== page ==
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Author Topic: Exchange rate volatility  (Read 2921 times)
Timo Y
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June 23, 2010, 12:53:33 PM
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Isn't BC prone to a lot of volatiliy because it's not backed by anything physical?

The exchange rate of BC against other assets/currencies is going to depend solely on the reputation of BC, and expectations of future reputation.

There is nothing inherently valuable about BC. Yes, I know, I know, there is nothing inherently valuable about anything, but what is the likelihood that most of humanity suddenly decides they want to stop driving and oil prices collapse to zero?

What can BC do to protect itself against a massive and sudden crash caused by a spiralling loss of faith in the system? (this loss of faith could be triggered by something like a negative press report or some temporary bug in the software.) 

Do you think such a crash is a possibility that we should worry about?



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June 23, 2010, 02:11:33 PM
 #2

Isn't BC prone to a lot of volatiliy because it's not backed by anything physical?

The exchange rate of BC against other assets/currencies is going to depend solely on the reputation of BC, and expectations of future reputation.

There is nothing inherently valuable about BC. Yes, I know, I know, there is nothing inherently valuable about anything, but what is the likelihood that most of humanity suddenly decides they want to stop driving and oil prices collapse to zero?

What can BC do to protect itself against a massive and sudden crash caused by a spiralling loss of faith in the system? (this loss of faith could be triggered by something like a negative press report or some temporary bug in the software.)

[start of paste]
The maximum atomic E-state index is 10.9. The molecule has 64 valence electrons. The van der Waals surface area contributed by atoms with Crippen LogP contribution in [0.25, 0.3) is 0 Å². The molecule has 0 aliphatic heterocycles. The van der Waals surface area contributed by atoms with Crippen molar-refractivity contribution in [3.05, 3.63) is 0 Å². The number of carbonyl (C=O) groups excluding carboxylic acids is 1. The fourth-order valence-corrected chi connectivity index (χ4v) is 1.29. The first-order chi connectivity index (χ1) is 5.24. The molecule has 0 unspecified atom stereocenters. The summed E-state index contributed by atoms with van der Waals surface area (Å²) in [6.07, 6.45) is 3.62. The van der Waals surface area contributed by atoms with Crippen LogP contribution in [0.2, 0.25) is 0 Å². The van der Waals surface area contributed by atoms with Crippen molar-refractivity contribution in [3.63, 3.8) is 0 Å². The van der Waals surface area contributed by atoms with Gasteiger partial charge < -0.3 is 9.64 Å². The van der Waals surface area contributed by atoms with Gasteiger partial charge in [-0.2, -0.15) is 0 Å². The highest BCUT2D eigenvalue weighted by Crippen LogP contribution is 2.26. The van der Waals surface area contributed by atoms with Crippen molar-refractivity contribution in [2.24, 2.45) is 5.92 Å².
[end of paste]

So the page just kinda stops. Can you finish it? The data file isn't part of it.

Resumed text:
Do you think such a crash is a possibility that we should worry about?




I think there may always be a "die hard" group of users who will back the currency.  These people will step in and buy at certain prices they feel comfortable with.  It will be similar to investment banks and funds supporting "beat down" stocks.  Only, no one will be around to bail them out if they choose poorly.  There's always a chance the situation could be remedied or corrected and this will encourage bottom speculation.    I think something would have to be seriously flawed for a sudden and permanent collapse to zero.

One should realize this sort of catastrophic collapse could happen to any stock, commodity, or currency.  Modern economic theory has led us to believe there are risk free zones where one can place wealth.  Politicians and Central Banksters propagate this lie through bailouts and currency manipulation.

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June 23, 2010, 02:47:51 PM
 #3

Money can be used as both a means of exchange and a store of value.

I plan on using Bitcoins as a convenient, very-low-cost means of exchange.

I don't plan on saving a significant number of Bitcoins as a store of value.  I like to invest in people who are doing productive things that grow our economy and make the world a better place, so when Bitcoins replace dollars  Wink  I'll lend them to people by buying bonds or stocks.

If you only use Bitcoins as a means of exchange, then you don't have to worry much about a sudden loss of faith in the system.

If you use Bitcoins as a store of value... well, then you're a currency speculator, which can be highly profitable but is also highly risky.  Whether you're hoarding dollars or euros or yen or Bitcoins...

How often do you get the chance to work on a potentially world-changing project?
Timo Y
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June 23, 2010, 04:22:32 PM
 #4

That is a very good point. Volatility will not a a big issue for the vast majority of users who would probably only keep a few thousand dollars max on their BC account. It would take over the function of a checking account at a tradional bank.

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